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Reviews Categories | Transceivers: HF Amateur HF+6M+VHF+UHF models - not QRP <5W | Ten-Tec Triton 2 Help

Reviews Summary for Ten-Tec Triton 2
Ten-Tec Triton 2 Reviews: 4 Average rating: 4.0/5 MSRP: $(missing—add MSRP)
Description: cw-ssb 80 to 10 meter 100 watt tranciever
Product is in production.
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WB0CFF Rating: 4/5 Oct 1, 2011 14:16 Send this review to a friend
Great Radio  Time owned: more than 12 months
I bought a "tech special" on Ebay a couple years ago for a winter project. I spent less than $100 for a somewhat working radio in need of TLC. It was easy to work on. Most of the issues were cleaning of contacts and relubrication the PTO. I found a cheap, slick and reversible modification to fix the RIT interaction with the PTO. I have used it on SSB (a net) once and got good reports. I mainly use it on CW where I do most of my ragchewing. To complete the station I rebuilt and cleaned up a Ten Tec KR-50 keyer to go with it. Do not buy a Triton II if you expect it to work like your friend's brand new digital radio. Keep in mind that it's 40 year old technology. The Triton II made a mark in history by being one of the first (if not the first) all solid state commercially available 100W transceiver. It's only features that will put many modern rigs to shame are its keying, QSK and simplicity. It is a fun piece of ham history to use and own.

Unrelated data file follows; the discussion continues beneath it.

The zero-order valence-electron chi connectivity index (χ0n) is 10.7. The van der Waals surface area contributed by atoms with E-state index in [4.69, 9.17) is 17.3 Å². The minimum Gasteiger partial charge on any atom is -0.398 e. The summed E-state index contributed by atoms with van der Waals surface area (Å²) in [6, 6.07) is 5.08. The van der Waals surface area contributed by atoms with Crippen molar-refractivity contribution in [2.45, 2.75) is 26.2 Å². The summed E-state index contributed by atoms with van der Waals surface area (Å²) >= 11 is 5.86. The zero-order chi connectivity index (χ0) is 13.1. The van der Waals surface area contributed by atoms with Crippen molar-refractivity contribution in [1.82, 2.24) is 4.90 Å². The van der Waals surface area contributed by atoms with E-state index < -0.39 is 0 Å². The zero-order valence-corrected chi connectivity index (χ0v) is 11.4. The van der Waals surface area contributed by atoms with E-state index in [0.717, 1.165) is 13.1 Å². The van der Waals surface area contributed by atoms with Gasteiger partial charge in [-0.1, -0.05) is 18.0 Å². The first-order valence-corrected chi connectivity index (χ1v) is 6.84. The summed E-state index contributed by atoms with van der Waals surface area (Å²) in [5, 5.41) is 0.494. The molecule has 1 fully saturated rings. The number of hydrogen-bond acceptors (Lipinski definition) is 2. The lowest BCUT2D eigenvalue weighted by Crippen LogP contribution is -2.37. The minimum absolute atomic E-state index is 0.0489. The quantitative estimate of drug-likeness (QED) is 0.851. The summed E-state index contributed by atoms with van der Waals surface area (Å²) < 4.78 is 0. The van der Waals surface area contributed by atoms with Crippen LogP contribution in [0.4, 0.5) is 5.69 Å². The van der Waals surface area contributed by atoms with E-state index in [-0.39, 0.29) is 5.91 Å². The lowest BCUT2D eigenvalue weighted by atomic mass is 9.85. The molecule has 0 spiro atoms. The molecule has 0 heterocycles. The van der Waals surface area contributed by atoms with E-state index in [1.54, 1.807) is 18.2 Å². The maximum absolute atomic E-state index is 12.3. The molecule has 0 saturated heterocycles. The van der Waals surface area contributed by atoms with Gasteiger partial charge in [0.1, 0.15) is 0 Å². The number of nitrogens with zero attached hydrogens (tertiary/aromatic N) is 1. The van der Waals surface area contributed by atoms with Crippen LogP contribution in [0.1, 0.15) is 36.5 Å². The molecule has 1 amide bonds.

KB7RUT Rating: 4/5 Apr 20, 2009 10:50 Send this review to a friend
Love the old thing.  Time owned: more than 12 months
I have owned a Ten-Tec Triton II for over a decade now, and it still serves as my primary HF radio. I have had opprotunities to replace it, but I have a difficult time spending a thousand bucks on a radio which may or may not work as well.

The radio is incredibly easy to operate, it takes very little tune it up and transmit. I have hade many people comment on the clean, natural sound of my transmit audio. It recieves beautifully, and I am able to pick out even the hardest to recieve stations with the addition of an external filter. It works great even at higher SWR, and less than ideal situations. It is able to punch into pileups with enough power to get me noticed.

It is fairly easy to work on, and ten-tec support is always available for help.

Mine also suffered the biggest flaw of the radio, the tuning dial string. It has a small elastic section which, after years of use, becomes stretched out. I had heard of fixes with rubber bands and springs, so I decided to contact ten-tec support. To my surprise a replacement string is avaliable for $1.50 (and $3.00 S&H). Replacement was a simple affair. Other drawbacks; the case is a little flimsy, and it is akward that the mike jack is on the back.

But in the end, it works great, sounds better, and is possibly the easiest HF rig to operate. It would be a great first HF radio, or a great backup. Best of all, you can find them CHEAP!
KA4DQJ Rating: 4/5 Mar 6, 2008 22:09 Send this review to a friend
Ugly, Awkward, Cheap, Simple....and Works!  Time owned: more than 12 months
It is! Ugliest ham rig I ever laid eyes on, although your mileage in the "beholder" department is sure to vary. Looks cheap, like it was made from surplus plastic toys and soda cans, and has the fewest knobs/switches ever on a fullsized ham rig.